Privacy Commissioner Marie Shroff has formally launched an investigation into the blunder which saw ACC send private information about more than 6000 clients to a disgruntled claimant last year.
Ms Shroff said the investigation would also cover ACC's standards for securing personal information.
However, she also said it appeared the breach only involved ACC claims that were under review in August last year.
"If your claim was not under review at that time, it is likely that you are not affected.''
It appeared the information did not contain medical or "accident'' details, she said.
ACC has moved extra staff into call centres as tries to contact every client affected but
Ms Shroff said anyone who believed they may be affected but had not yet heard from ACC in the next two days should assume "no news is good news''
Otherwise they could call a toll free number 0800-101-996 and ask to speak to the person dealing with the privacy breach.
Claimants who wanted to complain about a breach of their privacy should go directly to ACC in the first instance.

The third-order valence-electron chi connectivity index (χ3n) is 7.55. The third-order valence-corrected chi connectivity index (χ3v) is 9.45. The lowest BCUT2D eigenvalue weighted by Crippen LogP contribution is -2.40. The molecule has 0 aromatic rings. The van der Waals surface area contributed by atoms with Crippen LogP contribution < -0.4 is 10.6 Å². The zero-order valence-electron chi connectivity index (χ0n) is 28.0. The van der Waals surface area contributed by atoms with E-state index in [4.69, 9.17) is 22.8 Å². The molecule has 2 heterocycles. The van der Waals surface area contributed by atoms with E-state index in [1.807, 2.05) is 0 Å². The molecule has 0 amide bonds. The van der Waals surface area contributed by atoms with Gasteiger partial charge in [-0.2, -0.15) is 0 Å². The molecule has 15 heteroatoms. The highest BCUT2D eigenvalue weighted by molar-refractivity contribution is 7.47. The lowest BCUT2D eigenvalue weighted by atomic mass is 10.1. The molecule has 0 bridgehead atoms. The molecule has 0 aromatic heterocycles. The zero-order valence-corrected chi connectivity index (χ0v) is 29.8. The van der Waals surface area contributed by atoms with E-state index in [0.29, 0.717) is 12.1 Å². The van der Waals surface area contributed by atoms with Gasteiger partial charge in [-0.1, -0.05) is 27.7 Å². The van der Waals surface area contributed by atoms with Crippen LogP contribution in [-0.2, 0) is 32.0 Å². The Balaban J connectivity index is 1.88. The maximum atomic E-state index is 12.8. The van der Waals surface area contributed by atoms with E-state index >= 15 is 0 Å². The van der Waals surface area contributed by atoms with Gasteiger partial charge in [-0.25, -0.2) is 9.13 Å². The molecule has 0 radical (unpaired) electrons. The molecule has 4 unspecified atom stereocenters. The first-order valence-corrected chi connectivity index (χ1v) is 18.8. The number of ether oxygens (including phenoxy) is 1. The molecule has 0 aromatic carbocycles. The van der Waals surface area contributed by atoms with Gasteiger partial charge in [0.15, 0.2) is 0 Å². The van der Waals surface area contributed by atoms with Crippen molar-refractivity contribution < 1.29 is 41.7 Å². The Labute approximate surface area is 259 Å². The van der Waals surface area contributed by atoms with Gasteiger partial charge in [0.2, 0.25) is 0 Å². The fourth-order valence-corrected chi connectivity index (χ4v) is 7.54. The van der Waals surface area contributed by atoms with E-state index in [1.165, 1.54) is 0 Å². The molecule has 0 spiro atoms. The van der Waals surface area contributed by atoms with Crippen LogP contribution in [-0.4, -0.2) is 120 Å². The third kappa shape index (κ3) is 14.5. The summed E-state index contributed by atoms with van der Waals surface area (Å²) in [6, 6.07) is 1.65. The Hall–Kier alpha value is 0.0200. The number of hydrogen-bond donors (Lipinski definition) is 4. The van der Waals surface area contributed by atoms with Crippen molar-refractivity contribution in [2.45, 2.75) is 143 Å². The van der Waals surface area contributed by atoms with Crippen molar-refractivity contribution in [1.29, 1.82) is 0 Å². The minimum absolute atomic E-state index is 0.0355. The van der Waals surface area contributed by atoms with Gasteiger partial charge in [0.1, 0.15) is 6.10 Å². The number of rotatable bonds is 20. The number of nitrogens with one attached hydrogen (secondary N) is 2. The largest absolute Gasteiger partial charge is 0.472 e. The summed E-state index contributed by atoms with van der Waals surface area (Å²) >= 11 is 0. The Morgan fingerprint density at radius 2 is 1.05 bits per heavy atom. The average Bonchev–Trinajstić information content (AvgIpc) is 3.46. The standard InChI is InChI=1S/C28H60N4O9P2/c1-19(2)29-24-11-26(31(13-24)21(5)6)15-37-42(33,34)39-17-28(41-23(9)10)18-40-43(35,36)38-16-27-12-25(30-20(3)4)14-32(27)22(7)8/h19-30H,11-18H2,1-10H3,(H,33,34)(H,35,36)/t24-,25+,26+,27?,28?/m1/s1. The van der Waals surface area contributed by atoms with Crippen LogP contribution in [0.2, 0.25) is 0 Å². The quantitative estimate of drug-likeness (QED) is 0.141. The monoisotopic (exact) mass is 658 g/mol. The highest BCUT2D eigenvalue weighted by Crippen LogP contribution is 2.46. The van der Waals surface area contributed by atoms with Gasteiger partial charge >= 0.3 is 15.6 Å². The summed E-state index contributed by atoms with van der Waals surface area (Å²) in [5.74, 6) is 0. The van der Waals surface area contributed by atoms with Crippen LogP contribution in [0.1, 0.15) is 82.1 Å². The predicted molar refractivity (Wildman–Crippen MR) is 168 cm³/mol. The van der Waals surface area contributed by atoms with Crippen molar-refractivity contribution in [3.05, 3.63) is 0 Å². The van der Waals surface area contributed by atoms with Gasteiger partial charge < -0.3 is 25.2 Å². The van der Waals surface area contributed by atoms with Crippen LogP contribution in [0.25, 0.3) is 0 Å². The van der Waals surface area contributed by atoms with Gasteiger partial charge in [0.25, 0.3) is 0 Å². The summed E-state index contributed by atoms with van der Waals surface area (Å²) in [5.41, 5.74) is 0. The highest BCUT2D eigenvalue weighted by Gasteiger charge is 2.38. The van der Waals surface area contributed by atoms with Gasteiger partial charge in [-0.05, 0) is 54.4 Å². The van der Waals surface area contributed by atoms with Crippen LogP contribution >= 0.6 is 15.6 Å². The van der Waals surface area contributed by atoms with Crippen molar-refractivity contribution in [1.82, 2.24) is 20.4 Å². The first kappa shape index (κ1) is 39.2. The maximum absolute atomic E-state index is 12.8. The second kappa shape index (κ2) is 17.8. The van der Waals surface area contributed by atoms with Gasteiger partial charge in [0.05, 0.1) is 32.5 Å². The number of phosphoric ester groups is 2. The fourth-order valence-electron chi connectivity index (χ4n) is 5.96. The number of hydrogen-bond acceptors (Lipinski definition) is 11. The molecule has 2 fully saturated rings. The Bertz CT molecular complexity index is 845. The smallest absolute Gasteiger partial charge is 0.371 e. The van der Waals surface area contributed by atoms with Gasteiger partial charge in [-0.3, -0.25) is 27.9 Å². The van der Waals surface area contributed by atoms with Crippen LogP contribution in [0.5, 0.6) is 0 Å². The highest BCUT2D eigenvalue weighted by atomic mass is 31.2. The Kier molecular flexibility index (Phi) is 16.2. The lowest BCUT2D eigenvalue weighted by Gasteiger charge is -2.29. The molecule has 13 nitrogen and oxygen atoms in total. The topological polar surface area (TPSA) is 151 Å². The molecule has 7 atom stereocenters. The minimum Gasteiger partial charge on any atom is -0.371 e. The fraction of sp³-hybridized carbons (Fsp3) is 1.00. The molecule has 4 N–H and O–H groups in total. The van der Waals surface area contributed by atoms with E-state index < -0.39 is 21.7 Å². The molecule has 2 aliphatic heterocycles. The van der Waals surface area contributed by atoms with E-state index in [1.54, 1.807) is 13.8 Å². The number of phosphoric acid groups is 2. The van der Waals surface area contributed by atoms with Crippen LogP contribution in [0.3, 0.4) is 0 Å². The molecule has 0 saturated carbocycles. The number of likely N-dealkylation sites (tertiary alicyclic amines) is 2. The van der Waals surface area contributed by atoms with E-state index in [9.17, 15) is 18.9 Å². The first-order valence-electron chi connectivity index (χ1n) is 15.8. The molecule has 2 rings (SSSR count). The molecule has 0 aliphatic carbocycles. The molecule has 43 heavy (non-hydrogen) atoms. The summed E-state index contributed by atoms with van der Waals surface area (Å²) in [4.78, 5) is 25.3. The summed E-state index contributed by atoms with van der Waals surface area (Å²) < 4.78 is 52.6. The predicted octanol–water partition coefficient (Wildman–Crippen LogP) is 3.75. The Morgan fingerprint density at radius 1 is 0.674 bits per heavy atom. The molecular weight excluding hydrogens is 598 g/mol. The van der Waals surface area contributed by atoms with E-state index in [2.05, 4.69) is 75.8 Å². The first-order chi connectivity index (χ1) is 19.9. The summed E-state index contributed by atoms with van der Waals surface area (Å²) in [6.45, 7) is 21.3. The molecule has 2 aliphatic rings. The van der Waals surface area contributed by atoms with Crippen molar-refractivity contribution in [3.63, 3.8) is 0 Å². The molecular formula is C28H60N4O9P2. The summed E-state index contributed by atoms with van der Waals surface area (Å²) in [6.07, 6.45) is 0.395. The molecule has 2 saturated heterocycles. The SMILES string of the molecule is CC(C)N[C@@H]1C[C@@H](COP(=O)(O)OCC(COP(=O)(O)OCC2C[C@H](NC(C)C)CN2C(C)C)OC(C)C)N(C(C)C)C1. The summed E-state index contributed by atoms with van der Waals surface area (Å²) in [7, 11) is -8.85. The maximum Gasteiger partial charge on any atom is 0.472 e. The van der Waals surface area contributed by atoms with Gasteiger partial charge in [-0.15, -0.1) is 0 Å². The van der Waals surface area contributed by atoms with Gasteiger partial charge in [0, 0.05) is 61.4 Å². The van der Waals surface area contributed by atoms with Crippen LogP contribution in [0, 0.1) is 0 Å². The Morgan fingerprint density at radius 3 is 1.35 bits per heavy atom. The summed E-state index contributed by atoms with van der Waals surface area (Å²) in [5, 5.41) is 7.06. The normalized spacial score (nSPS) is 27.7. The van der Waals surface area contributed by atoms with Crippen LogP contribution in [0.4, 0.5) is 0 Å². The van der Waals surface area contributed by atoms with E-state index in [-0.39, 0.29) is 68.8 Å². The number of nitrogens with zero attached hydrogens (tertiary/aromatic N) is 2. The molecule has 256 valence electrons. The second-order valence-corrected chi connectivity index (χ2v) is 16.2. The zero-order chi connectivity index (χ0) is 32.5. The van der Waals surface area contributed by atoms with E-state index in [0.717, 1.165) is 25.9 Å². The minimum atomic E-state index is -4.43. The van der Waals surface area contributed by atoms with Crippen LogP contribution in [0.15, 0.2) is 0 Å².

"If they are not satisfied with ACC's response, and they believe that the breach has caused them harm, they can contact us to make a formal complaint.''
ACC chief executive Ralph Stewart yesterday confirmed reports that in last August an ACC case manager accidentally emailed a spreadsheet with information about other clients to a long-term claimant.
About 9000 records were sent relating to about 6000 individuals giving information including their names and claim numbers.
He revealed that Philip Murch, ACC's national manager of Recover Independent Services, first learned of the potential breach during a routine meeting with the claimant in December but didn't inform his superiors.
"We didn't do enough at that point,'' said Mr Stewart.
He has apologised to affected claimants.